Your first practice shot of a real celestial object should be of the moon or a star.  The sun is easier, but it involves  flipping the shades to protect your eyes, and this should be done only after you have gained some familiarity with the instrument.  Remember, you can go blind by looking at the sun through a telescope without eye protection even for a moment.  Your sextant is equipped with multiple filters for every conceivable illumination condition, but flipping them around takes some practice--and patience.  You will note each mirror has filters, the index mirror set protects your eye from direct sunlight, the filters on the horizon glass are there to protect it from reflection off the water.

Taking a shot involves seeing the celestial body through the telescope and then "bringing down" its image to the image of the horizon.  When the two are just touching, note the exact time and read the sextant off the micrometer to get the angle.  Apply your index, dip and refraction corrections (and if applicable, your semidiameter and parallax corrections) to get the corrected reading. 

Needless to say, this "bringing down" part is not easy, the body and the index and horizon glasses must be perfectly lined up vertically, and that vertical line must be exactly perpendicular to the horizon, and the telescope must be aimed at the horizon.  Its like patting your head and rubbing your belly, while riding a bicycle. Doing this at home is easy, at the beach it takes some practice.  Doing it on a moving boat takes a bit more.  The process is further complicated by the fact you are looking at very tiny pieces of sky and horizon, all that is visible through the telescope.  Many navigators simply remove the telescope from the sextant (there is a quick-release for exactly this reason), and prefer to work with the naked eye.  As you learn the ropes, however, you will find the 'scope allows for more precise work on fainter stars.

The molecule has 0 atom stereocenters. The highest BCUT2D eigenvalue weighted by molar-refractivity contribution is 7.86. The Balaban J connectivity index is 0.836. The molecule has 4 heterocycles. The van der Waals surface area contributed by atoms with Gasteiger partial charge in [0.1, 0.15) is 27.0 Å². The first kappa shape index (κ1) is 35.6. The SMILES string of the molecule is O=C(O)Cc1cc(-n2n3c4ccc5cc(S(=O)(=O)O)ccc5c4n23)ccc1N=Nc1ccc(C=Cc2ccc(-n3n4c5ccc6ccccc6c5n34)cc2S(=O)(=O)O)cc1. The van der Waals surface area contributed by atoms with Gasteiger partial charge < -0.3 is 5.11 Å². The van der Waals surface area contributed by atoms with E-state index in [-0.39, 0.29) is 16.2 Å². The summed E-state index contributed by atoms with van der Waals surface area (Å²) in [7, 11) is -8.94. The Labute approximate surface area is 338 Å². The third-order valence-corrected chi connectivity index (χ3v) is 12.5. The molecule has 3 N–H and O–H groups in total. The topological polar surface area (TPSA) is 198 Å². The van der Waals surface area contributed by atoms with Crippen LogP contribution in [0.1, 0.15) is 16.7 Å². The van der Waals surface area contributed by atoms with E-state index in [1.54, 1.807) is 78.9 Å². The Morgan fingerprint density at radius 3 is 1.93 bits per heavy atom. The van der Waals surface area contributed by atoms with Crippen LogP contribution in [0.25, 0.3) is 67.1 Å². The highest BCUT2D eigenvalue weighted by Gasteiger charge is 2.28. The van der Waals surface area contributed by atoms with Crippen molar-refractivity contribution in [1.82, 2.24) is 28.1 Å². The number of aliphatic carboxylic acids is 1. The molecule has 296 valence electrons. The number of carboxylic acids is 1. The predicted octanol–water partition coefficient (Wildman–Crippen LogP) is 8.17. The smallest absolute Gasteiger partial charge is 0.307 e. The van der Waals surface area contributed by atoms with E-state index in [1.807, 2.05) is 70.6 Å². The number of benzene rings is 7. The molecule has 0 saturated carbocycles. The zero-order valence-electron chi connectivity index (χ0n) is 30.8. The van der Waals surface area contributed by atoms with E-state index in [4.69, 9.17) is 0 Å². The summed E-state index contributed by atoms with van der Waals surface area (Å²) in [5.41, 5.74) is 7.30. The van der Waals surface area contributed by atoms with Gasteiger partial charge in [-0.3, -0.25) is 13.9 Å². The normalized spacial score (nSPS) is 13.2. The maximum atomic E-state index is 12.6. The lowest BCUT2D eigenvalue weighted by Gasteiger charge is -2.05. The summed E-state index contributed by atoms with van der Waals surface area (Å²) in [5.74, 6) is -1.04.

Getting the star and the horizon simultaneously in the sextant telescope field is difficult, particularly for stars nearer the zenith; here's an old trick. Set the index arm to roughly 0°; now hold the sextant upside down in your left hand and sight directly at the star. Once you have it in the field, move the index arm and bring the horizon TO the star. Now that you have the index set to the approximate angle, turn the sextant around correctly and take your reading using the right hand to hold the instrument, and the left to tweak the micrometer knob. Second, to ensure that the sextant is perpendicular to the horizon the instant the sighting is marked (not easy on a rolling ship, or pitching small craft), it is recommended that the operator swing the sextant from side to side while turning the micrometer and bring the star to meet the horizon. What the operator will see is the star describing an arc that gets closer and closer to the horizon, just kissing it at one point, which will happen only when the sextant is perpendicular. Incidentally, this arc is extremely flat for a star near the zenith and difficult to judge, another good reason to avoid overhead shots whenever possible. Needless to say, this should all be thoroughly practiced well before you go to sea.

Good luck.
« Last Edit: January 10, 2017, 11:32:25 AM by HenryC »